In 1958, the Supreme Court ruled in favour of the nation’s first pro-gay publication — ONE: The Homosexual Magazine — in its dispute with the federal government.
ONE sued the U.S. government after the Post Office refused to deliver its magazine on the grounds that it was “obscene.” A trial court ruled for the Post Office, and an appeals court affirmed that finding. The Supreme Court overturned the appeals court’s decision in a brief ruling, effectively ruling the Post Office had to deliver ONE.
The trial and appellate court took particular issue with a story called “Sappho Remembered.” From the appeals court’s opinion:
The article ‘Sappho Remembered’ is the story of a lesbian’s influence on a young girl only 20 years of age but ‘actually nearer sixteen in many essential ways of maturity,’ in her struggle to choose between a life with the lesbian, or a normal married life with her childhood sweetheart. The lesbian’s affair with her roommate while in college, resulting in the lesbian’s expulsion from college, is recounted to bring in the jealousy angle. The climax is reached when the young girl gives up her chance for a normal married life to live with the lesbian. This article is nothing more than cheap pornography calculated to promote lesbianism. It falls far short of dealing with homosexuality from the scientific, historical and critical point of view.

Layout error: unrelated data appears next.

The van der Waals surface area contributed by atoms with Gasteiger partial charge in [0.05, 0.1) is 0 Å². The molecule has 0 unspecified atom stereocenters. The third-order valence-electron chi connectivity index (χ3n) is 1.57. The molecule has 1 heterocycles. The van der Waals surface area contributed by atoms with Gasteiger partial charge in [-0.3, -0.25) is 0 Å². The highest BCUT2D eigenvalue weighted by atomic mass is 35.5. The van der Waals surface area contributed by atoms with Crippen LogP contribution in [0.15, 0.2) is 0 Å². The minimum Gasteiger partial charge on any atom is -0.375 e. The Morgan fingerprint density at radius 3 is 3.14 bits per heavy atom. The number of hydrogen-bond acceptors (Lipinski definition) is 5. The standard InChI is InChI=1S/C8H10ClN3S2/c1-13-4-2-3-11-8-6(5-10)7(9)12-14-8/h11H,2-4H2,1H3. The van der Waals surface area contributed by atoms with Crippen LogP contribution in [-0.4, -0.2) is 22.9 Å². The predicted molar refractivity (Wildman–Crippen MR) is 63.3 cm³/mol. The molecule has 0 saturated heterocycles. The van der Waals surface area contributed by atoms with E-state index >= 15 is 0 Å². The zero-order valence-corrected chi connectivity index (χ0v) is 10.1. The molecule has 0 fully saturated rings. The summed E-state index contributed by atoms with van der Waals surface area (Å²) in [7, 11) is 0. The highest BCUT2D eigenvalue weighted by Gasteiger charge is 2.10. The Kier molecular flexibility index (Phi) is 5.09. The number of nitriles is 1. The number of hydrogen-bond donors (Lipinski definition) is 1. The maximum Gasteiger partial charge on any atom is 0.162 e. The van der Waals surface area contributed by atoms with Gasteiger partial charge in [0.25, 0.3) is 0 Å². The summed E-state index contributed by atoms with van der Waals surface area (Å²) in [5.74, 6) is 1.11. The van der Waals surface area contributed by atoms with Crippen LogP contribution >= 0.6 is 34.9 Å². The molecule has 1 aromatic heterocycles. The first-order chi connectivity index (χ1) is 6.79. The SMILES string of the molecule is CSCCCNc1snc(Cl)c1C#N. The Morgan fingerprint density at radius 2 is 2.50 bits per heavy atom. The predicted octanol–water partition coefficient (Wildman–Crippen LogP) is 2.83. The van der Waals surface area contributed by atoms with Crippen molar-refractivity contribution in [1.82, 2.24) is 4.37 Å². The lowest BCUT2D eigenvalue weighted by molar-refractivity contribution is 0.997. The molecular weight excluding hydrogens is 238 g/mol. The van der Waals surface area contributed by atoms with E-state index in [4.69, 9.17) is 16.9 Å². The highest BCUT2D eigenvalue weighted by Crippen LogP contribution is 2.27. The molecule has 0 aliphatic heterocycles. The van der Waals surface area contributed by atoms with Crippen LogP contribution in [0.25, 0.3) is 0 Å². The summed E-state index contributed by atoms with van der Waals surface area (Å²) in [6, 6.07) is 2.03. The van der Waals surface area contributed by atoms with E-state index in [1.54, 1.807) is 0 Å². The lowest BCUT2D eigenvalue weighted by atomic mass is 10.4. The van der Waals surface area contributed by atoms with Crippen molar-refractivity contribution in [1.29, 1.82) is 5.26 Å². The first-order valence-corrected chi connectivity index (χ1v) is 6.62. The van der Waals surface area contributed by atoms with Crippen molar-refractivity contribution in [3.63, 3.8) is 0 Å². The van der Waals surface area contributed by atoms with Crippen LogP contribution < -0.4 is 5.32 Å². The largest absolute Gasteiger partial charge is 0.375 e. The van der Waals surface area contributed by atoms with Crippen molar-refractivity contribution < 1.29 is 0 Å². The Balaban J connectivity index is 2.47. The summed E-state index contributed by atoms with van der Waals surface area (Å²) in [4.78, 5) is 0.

The ONE case isn’t typically noted as a major gay rights case, but it certainly seems like a victory for gay rights advocates.
ONE was the “first widely distributed publication for homosexuals in the United States,” according to Onearchives.org. The magazine stopped being published in 1967.
Around the same time, the lesbian and gay magazine “The Advocate” launched and is still in circulation today.
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